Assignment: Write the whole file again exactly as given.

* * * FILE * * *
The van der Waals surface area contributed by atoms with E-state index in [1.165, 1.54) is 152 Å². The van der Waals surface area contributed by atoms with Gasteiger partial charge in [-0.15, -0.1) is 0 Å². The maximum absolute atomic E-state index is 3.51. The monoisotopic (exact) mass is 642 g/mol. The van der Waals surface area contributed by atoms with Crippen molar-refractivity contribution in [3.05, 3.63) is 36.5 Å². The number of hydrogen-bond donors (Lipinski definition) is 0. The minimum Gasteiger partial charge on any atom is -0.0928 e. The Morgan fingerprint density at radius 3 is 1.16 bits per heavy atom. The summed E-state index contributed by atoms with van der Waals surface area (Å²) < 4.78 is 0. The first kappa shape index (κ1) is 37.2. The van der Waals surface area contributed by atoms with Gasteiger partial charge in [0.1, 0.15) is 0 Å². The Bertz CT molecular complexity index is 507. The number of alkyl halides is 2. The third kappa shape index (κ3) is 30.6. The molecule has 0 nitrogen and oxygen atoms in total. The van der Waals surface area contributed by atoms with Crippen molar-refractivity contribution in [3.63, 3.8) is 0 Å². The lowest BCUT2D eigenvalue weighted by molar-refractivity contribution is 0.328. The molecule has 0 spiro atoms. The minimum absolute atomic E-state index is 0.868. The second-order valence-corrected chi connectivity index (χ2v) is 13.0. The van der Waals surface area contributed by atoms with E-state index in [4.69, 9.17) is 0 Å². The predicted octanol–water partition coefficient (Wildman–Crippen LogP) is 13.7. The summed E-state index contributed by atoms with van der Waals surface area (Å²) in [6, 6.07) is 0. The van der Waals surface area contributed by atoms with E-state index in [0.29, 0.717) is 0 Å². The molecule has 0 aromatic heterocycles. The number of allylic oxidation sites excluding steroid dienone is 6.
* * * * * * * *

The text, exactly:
The van der Waals surface area contributed by atoms with E-state index in [1.165, 1.54) is 152 Å². The van der Waals surface area contributed by atoms with Gasteiger partial charge in [-0.15, -0.1) is 0 Å². The maximum absolute atomic E-state index is 3.51. The monoisotopic (exact) mass is 642 g/mol. The van der Waals surface area contributed by atoms with Crippen molar-refractivity contribution in [3.05, 3.63) is 36.5 Å². The number of hydrogen-bond donors (Lipinski definition) is 0. The minimum Gasteiger partial charge on any atom is -0.0928 e. The Morgan fingerprint density at radius 3 is 1.16 bits per heavy atom. The summed E-state index contributed by atoms with van der Waals surface area (Å²) < 4.78 is 0. The first kappa shape index (κ1) is 37.2. The van der Waals surface area contributed by atoms with Gasteiger partial charge in [0.1, 0.15) is 0 Å². The Bertz CT molecular complexity index is 507. The number of alkyl halides is 2. The third kappa shape index (κ3) is 30.6. The molecule has 0 nitrogen and oxygen atoms in total. The van der Waals surface area contributed by atoms with Crippen molar-refractivity contribution in [3.63, 3.8) is 0 Å². The lowest BCUT2D eigenvalue weighted by molar-refractivity contribution is 0.328. The molecule has 0 spiro atoms. The minimum absolute atomic E-state index is 0.868. The second-order valence-corrected chi connectivity index (χ2v) is 13.0. The van der Waals surface area contributed by atoms with E-state index in [4.69, 9.17) is 0 Å². The predicted octanol–water partition coefficient (Wildman–Crippen LogP) is 13.7. The summed E-state index contributed by atoms with van der Waals surface area (Å²) in [6, 6.07) is 0. The van der Waals surface area contributed by atoms with E-state index in [0.29, 0.717) is 0 Å². The molecule has 0 aromatic heterocycles. The number of allylic oxidation sites excluding steroid dienone is 6.